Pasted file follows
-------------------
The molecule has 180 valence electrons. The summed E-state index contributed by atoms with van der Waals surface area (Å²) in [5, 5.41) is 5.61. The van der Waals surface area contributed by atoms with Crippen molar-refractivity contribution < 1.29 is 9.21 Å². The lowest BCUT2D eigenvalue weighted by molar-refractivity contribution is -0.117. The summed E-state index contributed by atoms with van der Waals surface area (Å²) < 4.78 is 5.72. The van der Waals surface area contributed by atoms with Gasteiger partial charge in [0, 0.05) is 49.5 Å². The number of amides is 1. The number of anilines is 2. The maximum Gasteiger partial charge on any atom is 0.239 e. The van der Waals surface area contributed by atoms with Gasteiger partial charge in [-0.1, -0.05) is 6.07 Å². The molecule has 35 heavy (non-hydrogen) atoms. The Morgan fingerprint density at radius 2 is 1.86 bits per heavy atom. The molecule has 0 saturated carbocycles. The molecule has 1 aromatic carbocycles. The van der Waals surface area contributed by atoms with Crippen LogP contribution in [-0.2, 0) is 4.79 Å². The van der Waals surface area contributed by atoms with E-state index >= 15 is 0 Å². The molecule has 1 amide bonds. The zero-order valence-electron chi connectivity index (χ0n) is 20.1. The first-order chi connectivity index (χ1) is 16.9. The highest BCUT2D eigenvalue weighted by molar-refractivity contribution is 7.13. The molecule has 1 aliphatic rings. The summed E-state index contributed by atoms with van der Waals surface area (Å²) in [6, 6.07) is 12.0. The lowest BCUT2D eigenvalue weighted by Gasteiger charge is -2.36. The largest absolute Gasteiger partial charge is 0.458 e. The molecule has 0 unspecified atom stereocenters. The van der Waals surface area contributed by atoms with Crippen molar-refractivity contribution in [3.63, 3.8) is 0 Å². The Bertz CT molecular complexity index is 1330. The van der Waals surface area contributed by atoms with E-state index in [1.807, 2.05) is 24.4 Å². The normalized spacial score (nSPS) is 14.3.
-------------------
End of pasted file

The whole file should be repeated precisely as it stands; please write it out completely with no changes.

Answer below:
The molecule has 180 valence electrons. The summed E-state index contributed by atoms with van der Waals surface area (Å²) in [5, 5.41) is 5.61. The van der Waals surface area contributed by atoms with Crippen molar-refractivity contribution < 1.29 is 9.21 Å². The lowest BCUT2D eigenvalue weighted by molar-refractivity contribution is -0.117. The summed E-state index contributed by atoms with van der Waals surface area (Å²) < 4.78 is 5.72. The van der Waals surface area contributed by atoms with Gasteiger partial charge in [0, 0.05) is 49.5 Å². The number of amides is 1. The number of anilines is 2. The maximum Gasteiger partial charge on any atom is 0.239 e. The van der Waals surface area contributed by atoms with Gasteiger partial charge in [-0.1, -0.05) is 6.07 Å². The molecule has 35 heavy (non-hydrogen) atoms. The Morgan fingerprint density at radius 2 is 1.86 bits per heavy atom. The molecule has 0 saturated carbocycles. The molecule has 1 aromatic carbocycles. The van der Waals surface area contributed by atoms with Crippen LogP contribution in [-0.2, 0) is 4.79 Å². The van der Waals surface area contributed by atoms with E-state index >= 15 is 0 Å². The molecule has 1 amide bonds. The zero-order valence-electron chi connectivity index (χ0n) is 20.1. The first-order chi connectivity index (χ1) is 16.9. The highest BCUT2D eigenvalue weighted by molar-refractivity contribution is 7.13. The molecule has 1 aliphatic rings. The summed E-state index contributed by atoms with van der Waals surface area (Å²) in [6, 6.07) is 12.0. The lowest BCUT2D eigenvalue weighted by Gasteiger charge is -2.36. The largest absolute Gasteiger partial charge is 0.458 e. The molecule has 0 unspecified atom stereocenters. The van der Waals surface area contributed by atoms with Crippen molar-refractivity contribution in [3.63, 3.8) is 0 Å². The Bertz CT molecular complexity index is 1330. The van der Waals surface area contributed by atoms with E-state index in [1.807, 2.05) is 24.4 Å². The normalized spacial score (nSPS) is 14.3.